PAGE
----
The New York Stock Exchange (NYSE), which is closed today, will also be closed Tuesday the Associated Press reports. This will be the first time since 1888 that the NYSE has been closed for two consecutive days. The previous instance was due to snow. The NYSE has been closed since then due to weather, the last time as a result of Hurricane Gloria in 1985.
The area around the financial district was part of New York City’s mandatory evacuation zone, with water already making its way over seawalls along southern Manhattan. Both the NYSE and the Nasdaq are closed today. It is anticipated both will open on Wednesday.
CME Group’s electronic markets remained open, although its trading floor was closed. No word yet as to whether CME will remain closed Tuesday as well, the AP reports.
Sandy has also delayed quarterly earnings reports, including for Pfizer and Thomson Reuters.
The Post’s Susan Svrluga reports:
The bay side of Dewey Beach had begun flooding Monday afternoon, and waves on the ocean side had come right up to the dunes, Mayor Diane Hanson said.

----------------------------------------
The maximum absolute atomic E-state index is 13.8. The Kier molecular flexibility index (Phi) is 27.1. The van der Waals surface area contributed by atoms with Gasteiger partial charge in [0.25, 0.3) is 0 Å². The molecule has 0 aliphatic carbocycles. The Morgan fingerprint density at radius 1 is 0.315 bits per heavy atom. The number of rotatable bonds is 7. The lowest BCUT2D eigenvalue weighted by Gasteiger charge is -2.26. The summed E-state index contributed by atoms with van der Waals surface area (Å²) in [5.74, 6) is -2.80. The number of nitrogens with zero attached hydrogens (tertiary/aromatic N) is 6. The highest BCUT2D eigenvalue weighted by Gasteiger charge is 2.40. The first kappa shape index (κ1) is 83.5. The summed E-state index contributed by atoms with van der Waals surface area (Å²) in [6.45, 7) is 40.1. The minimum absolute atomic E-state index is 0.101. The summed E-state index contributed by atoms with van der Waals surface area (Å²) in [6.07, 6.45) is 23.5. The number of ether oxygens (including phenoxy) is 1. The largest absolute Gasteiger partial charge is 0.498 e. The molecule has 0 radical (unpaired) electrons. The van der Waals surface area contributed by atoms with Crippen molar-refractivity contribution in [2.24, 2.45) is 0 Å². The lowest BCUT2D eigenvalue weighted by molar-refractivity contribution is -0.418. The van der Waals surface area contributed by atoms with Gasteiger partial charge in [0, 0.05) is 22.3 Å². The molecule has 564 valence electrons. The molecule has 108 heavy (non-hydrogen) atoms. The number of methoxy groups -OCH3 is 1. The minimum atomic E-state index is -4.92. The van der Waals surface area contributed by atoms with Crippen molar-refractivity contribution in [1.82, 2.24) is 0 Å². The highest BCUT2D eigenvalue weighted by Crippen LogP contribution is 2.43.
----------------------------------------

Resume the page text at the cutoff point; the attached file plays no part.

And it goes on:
“It’s only a matter of time at this point — the ocean will breach the dunes. The storm hasn’t even hit yet,” the mayor said.
The town, a skinny strip of sand along Route 1, emptied out Sunday after the governor issued a mandatory evacuation order for all areas within three-quarters of a mile of ocean beach, bay front and other flood-prone areas by 8 p.m.
At 6 p.m. Sunday, police in Dewey Beach went to the restaurants and ordered them closed, but the tens of thousands of tourists who had filled restaurants and bars over the weekend for Rehoboth Beach’s Sea Witch festival had for the most part already gone home. Those who were left sat with candles and flashlights and watched the water.
“In a storm like this, if there are strong winds from the east the tide goes into the bay and the wind’s so strong the tide can’t get out,” Hanson said.
“Then the next tide comes in, then the next tide comes in — it’s like the sewers backed up. And it’s a full moon — there are higher than normal tides anyway. It really is like the perfect storm.”
Holly Ski, a restaurant owner in Dewey, said she saw 10-15-foot waves Monday — great surfing for those good enough, and crazy enough, to try it.